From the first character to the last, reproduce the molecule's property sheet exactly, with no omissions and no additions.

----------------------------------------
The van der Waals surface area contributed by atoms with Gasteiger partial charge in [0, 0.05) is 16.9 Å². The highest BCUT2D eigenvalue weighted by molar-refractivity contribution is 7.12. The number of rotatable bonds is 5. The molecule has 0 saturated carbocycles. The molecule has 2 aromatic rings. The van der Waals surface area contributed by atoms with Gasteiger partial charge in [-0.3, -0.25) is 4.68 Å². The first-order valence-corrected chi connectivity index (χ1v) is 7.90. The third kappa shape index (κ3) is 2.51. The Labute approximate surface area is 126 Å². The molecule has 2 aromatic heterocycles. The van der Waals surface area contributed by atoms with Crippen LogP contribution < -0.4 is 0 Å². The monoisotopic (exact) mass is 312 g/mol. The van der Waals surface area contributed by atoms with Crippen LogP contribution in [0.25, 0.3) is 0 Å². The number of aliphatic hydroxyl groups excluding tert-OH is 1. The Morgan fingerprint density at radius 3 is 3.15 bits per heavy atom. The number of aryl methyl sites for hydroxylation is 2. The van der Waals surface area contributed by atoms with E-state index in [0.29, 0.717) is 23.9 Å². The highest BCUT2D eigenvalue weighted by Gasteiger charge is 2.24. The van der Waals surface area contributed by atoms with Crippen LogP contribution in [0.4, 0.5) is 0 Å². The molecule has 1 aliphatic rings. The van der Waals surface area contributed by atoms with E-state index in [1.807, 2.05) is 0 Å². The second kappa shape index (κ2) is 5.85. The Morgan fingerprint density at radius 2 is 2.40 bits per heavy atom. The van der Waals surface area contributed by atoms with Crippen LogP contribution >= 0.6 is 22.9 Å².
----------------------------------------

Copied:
The van der Waals surface area contributed by atoms with Gasteiger partial charge in [0, 0.05) is 16.9 Å². The highest BCUT2D eigenvalue weighted by molar-refractivity contribution is 7.12. The number of rotatable bonds is 5. The molecule has 0 saturated carbocycles. The molecule has 2 aromatic rings. The van der Waals surface area contributed by atoms with Gasteiger partial charge in [-0.3, -0.25) is 4.68 Å². The first-order valence-corrected chi connectivity index (χ1v) is 7.90. The third kappa shape index (κ3) is 2.51. The Labute approximate surface area is 126 Å². The molecule has 2 aromatic heterocycles. The van der Waals surface area contributed by atoms with Crippen LogP contribution < -0.4 is 0 Å². The monoisotopic (exact) mass is 312 g/mol. The van der Waals surface area contributed by atoms with Crippen LogP contribution in [0.25, 0.3) is 0 Å². The number of aliphatic hydroxyl groups excluding tert-OH is 1. The Morgan fingerprint density at radius 3 is 3.15 bits per heavy atom. The number of aryl methyl sites for hydroxylation is 2. The van der Waals surface area contributed by atoms with E-state index in [0.29, 0.717) is 23.9 Å². The highest BCUT2D eigenvalue weighted by Gasteiger charge is 2.24. The van der Waals surface area contributed by atoms with Crippen LogP contribution in [0.4, 0.5) is 0 Å². The molecule has 1 aliphatic rings. The van der Waals surface area contributed by atoms with E-state index in [1.807, 2.05) is 0 Å². The second kappa shape index (κ2) is 5.85. The Morgan fingerprint density at radius 2 is 2.40 bits per heavy atom. The van der Waals surface area contributed by atoms with Crippen LogP contribution >= 0.6 is 22.9 Å².